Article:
Lemon Caper Dressing

Our Lettuce Place

I think I may have overdone it.  For the first time, I’m a little tired of kale salads.  After months of preparing them all sorts of different way, massaging the leaves to make them tender, experimenting with marinated mushrooms, different dressings and nuts galore, it’s time for a break. I know in few weeks I’ll be craving them once again, and it will be my go-to green all winter long. But as we approach summer, along with lighter clothes and warmer weather (ahem, until summer fog sets in) I’m looking to lighter foods as well. I marked this transition a few weeks ago when I realized I was craving a light butter lettuce salad to be eaten along side some herb flecked grains. Hot, heavy foods never sound as appealing when it’s nice enough to eat outdoors. Knowing that it won’t be long before we cook things in the oven for the added benefit of taking off the chill, I’m embracing summer cooking as best I can in late spring. 

Us San Franciscans have the added benefit of living in a perfect lettuce growing place. Lettuce doesn’t love hot weather, which to my dismay, we don’t get very often. It grows well in containers since because of its relatively shallow root system. At the Garden for the Environment, we have a brilliant “bunk bed” system, where we grow our lettuce in a raised bed on stilted legs, with a second bed underneath. When the irrigation goes on, excess water drains from the top bed and falls underneath to the bed below where we grow shade tolerant edibles.

Additionally lettuce grows quickly, and from planting to eating can feel like no time at all. If you direct seed, the leaves you thin from the bed make delicious micro-greens. Also there’s the option of growing “cut and come again” varieties, also known as loose leaf. You can harvest these leaves as they come (which will re-sprout from a cut stem!), and don’t have to wait for fully formed heads before harvesting. Romaine, Bibb, butter lettuces etc. are all usually harvested in one larger head and benefit from staggered planting so you have a steady supply of salads.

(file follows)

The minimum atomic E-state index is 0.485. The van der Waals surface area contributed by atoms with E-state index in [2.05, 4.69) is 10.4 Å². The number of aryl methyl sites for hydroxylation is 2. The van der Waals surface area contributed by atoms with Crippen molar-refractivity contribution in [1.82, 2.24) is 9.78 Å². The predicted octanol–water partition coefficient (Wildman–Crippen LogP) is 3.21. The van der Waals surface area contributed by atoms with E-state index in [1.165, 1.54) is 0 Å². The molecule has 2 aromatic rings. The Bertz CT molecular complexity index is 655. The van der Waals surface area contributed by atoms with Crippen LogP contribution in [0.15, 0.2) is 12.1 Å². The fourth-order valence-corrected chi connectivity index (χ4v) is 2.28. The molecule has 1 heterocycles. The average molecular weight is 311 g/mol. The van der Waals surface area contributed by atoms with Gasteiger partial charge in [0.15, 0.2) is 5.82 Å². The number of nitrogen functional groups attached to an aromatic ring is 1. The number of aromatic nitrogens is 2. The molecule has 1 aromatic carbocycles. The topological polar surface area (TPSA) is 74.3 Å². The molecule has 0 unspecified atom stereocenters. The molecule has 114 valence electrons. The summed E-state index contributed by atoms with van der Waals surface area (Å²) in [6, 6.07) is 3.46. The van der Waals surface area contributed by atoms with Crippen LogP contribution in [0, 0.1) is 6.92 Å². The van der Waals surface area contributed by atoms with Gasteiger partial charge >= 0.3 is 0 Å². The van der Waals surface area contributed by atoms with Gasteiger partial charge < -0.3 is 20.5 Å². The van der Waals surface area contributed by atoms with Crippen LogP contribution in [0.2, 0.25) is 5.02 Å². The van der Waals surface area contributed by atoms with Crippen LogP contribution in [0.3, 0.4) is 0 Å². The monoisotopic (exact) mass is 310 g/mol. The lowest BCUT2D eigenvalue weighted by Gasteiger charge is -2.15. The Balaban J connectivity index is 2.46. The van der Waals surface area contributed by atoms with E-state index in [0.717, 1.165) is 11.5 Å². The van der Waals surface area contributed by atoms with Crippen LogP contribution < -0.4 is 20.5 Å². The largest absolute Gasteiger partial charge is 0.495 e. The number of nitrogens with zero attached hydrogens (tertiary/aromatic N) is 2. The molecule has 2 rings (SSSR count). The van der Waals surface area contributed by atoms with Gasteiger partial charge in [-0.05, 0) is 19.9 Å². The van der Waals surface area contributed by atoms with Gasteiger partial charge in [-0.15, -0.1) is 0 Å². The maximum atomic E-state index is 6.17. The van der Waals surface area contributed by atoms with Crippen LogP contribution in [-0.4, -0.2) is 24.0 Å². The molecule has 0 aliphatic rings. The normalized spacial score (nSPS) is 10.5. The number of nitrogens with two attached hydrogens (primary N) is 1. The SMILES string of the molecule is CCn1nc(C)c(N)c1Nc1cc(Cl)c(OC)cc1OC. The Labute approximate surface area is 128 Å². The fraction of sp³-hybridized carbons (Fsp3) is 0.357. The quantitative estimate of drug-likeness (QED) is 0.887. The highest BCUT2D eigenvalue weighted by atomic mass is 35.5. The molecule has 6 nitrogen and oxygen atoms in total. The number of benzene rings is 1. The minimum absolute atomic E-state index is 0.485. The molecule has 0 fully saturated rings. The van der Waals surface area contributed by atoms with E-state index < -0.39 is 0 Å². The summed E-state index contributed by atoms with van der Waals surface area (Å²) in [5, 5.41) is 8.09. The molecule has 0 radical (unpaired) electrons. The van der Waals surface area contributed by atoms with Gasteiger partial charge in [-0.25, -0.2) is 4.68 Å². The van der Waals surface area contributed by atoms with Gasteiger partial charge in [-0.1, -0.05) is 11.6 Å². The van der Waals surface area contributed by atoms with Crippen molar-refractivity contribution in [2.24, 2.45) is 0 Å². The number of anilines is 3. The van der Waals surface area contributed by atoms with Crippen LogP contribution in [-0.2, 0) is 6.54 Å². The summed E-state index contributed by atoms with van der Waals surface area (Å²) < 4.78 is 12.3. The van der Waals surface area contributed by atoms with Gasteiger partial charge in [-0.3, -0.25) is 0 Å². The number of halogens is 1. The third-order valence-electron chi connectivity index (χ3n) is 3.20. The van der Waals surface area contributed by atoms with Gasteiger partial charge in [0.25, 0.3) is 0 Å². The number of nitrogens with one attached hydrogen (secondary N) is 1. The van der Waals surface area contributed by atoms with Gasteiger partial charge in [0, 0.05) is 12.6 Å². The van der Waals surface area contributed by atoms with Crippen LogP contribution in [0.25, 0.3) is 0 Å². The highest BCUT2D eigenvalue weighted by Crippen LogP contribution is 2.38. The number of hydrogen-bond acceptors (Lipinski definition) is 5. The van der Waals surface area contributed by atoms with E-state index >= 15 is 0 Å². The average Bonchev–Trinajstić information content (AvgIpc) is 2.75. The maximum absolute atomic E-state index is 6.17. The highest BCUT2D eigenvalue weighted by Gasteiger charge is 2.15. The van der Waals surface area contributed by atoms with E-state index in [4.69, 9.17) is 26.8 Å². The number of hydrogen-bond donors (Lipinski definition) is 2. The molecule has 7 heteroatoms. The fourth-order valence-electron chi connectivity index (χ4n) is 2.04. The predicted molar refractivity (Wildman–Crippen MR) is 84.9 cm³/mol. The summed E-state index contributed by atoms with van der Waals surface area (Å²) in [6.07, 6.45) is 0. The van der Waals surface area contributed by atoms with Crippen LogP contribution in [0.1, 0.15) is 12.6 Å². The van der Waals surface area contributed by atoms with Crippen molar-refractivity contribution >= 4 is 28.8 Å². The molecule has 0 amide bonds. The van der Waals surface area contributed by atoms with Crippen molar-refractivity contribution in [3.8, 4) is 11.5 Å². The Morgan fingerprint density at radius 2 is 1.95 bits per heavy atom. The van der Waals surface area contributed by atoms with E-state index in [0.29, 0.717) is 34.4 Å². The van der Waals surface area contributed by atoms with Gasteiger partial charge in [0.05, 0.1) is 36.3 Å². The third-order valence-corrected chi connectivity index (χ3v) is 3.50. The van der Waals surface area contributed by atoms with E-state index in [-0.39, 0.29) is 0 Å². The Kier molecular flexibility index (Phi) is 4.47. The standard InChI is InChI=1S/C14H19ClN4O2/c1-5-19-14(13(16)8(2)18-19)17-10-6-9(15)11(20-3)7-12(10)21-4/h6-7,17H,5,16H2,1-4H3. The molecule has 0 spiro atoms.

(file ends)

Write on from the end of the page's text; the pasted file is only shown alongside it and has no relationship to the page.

I love this salad dressing recipe, although it can be a bit fussier than some other recipes out there. If you’re interested in learning to segment citrus, I highly recommend watching a tutorial on YouTube if my instructions are unclear. Once you get the hang of it, it’s a great method for fruit salads, in yogurt, over ice cream or in dressings. A segmented blood orange is a thing of great beauty! April Bloomfield’s dressing was found on a great recipe website, Food52. Serve with your favorite lettuce, that won’t wilt under these bold flavors. I like something buttery that has adequate crunch.

Lemon Caper Dressing
By, April Bloomfield from the cookbook A Girl and Her Pig
Makes about 1 cup

  • 2 medium lemons

  • 3 tablespoons finely chopped shallots

  • 2 tablespoons Dijon mustard

  • 2 tablespoons drained capers, finely chopped

  • 1/2 teaspoon flaky sea salt

  • 1/2 teaspoon superfine sugar

  • 1/4 cup extra virgin olive oil

Segment the lemons over a bowl to catch the juices (see note below). Set aside.

Squeeze the juice from the membranes into a separate bowl, add the rest of the ingredients, and stir well.

Add the lemon segments and toss gently to coat them without breaking them up. Use straightaway or chill in the fridge, covered, for up to an hour.

Note: To segment the lemons (or any citrus for that matter): Use a sharp, small knife to cut off just enough of the fruit's top and bottom to expose a full circle of the flesh on either end. Stand the lemon on one of its ends, place your knife point at the seam where the fruit meets the pith (the white under the peel), and use a gentle sawing motion to cut away a wide strip of pith and skin, following the curve of the fruit from top to bottom. Try your best to remove all the pith, but keep as much of the fruit meat as possible. Repeat the process until all you have left is a nice, round, naked fruit. If you've missed any white pith, trim it off. Holding the fruit gently in one hand, start with one segment, and make a cut down one side, right against the membrane. When your knife stops (has met the center) slide it against the other side of the membrane, freeing the segment in the middle.  Flick out any seeds, and set the segments aside in a bowl, reserving the juicy membranes.